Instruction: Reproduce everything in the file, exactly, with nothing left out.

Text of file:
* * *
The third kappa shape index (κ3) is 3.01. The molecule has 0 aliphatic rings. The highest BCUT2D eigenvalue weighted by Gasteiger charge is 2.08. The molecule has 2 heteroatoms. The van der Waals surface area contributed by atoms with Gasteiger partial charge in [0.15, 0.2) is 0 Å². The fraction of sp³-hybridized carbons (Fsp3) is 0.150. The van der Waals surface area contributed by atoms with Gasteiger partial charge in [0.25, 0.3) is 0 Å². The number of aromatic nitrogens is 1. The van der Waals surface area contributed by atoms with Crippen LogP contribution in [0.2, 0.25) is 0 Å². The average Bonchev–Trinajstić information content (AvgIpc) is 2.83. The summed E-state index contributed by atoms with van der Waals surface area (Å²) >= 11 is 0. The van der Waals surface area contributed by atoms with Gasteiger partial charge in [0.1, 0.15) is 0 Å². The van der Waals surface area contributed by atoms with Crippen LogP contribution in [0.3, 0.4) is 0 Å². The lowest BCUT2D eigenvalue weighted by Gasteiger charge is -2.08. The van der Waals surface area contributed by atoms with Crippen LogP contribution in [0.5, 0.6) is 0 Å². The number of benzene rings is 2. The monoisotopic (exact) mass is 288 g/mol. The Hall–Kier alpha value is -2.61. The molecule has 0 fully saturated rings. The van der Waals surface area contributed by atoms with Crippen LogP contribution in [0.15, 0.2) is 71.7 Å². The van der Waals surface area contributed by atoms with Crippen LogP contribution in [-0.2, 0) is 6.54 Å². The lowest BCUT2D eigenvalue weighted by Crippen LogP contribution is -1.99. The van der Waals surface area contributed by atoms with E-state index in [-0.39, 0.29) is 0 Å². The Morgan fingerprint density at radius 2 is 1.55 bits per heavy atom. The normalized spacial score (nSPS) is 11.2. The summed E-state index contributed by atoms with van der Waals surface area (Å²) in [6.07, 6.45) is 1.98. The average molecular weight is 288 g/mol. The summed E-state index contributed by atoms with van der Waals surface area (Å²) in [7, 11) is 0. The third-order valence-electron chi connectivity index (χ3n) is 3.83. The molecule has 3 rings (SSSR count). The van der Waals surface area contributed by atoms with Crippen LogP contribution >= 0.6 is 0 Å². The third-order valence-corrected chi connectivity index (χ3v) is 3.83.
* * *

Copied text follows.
The third kappa shape index (κ3) is 3.01. The molecule has 0 aliphatic rings. The highest BCUT2D eigenvalue weighted by Gasteiger charge is 2.08. The molecule has 2 heteroatoms. The van der Waals surface area contributed by atoms with Gasteiger partial charge in [0.15, 0.2) is 0 Å². The fraction of sp³-hybridized carbons (Fsp3) is 0.150. The van der Waals surface area contributed by atoms with Gasteiger partial charge in [0.25, 0.3) is 0 Å². The number of aromatic nitrogens is 1. The van der Waals surface area contributed by atoms with Crippen LogP contribution in [0.2, 0.25) is 0 Å². The average Bonchev–Trinajstić information content (AvgIpc) is 2.83. The summed E-state index contributed by atoms with van der Waals surface area (Å²) >= 11 is 0. The van der Waals surface area contributed by atoms with Gasteiger partial charge in [0.1, 0.15) is 0 Å². The van der Waals surface area contributed by atoms with Crippen LogP contribution in [0.3, 0.4) is 0 Å². The lowest BCUT2D eigenvalue weighted by Gasteiger charge is -2.08. The van der Waals surface area contributed by atoms with Crippen LogP contribution in [0.5, 0.6) is 0 Å². The number of benzene rings is 2. The monoisotopic (exact) mass is 288 g/mol. The Hall–Kier alpha value is -2.61. The molecule has 0 fully saturated rings. The van der Waals surface area contributed by atoms with Crippen LogP contribution in [0.15, 0.2) is 71.7 Å². The van der Waals surface area contributed by atoms with Crippen LogP contribution in [-0.2, 0) is 6.54 Å². The lowest BCUT2D eigenvalue weighted by Crippen LogP contribution is -1.99. The van der Waals surface area contributed by atoms with E-state index in [-0.39, 0.29) is 0 Å². The Morgan fingerprint density at radius 2 is 1.55 bits per heavy atom. The normalized spacial score (nSPS) is 11.2. The summed E-state index contributed by atoms with van der Waals surface area (Å²) in [6.07, 6.45) is 1.98. The average molecular weight is 288 g/mol. The summed E-state index contributed by atoms with van der Waals surface area (Å²) in [7, 11) is 0. The third-order valence-electron chi connectivity index (χ3n) is 3.83. The molecule has 3 rings (SSSR count). The van der Waals surface area contributed by atoms with Crippen LogP contribution >= 0.6 is 0 Å². The third-order valence-corrected chi connectivity index (χ3v) is 3.83.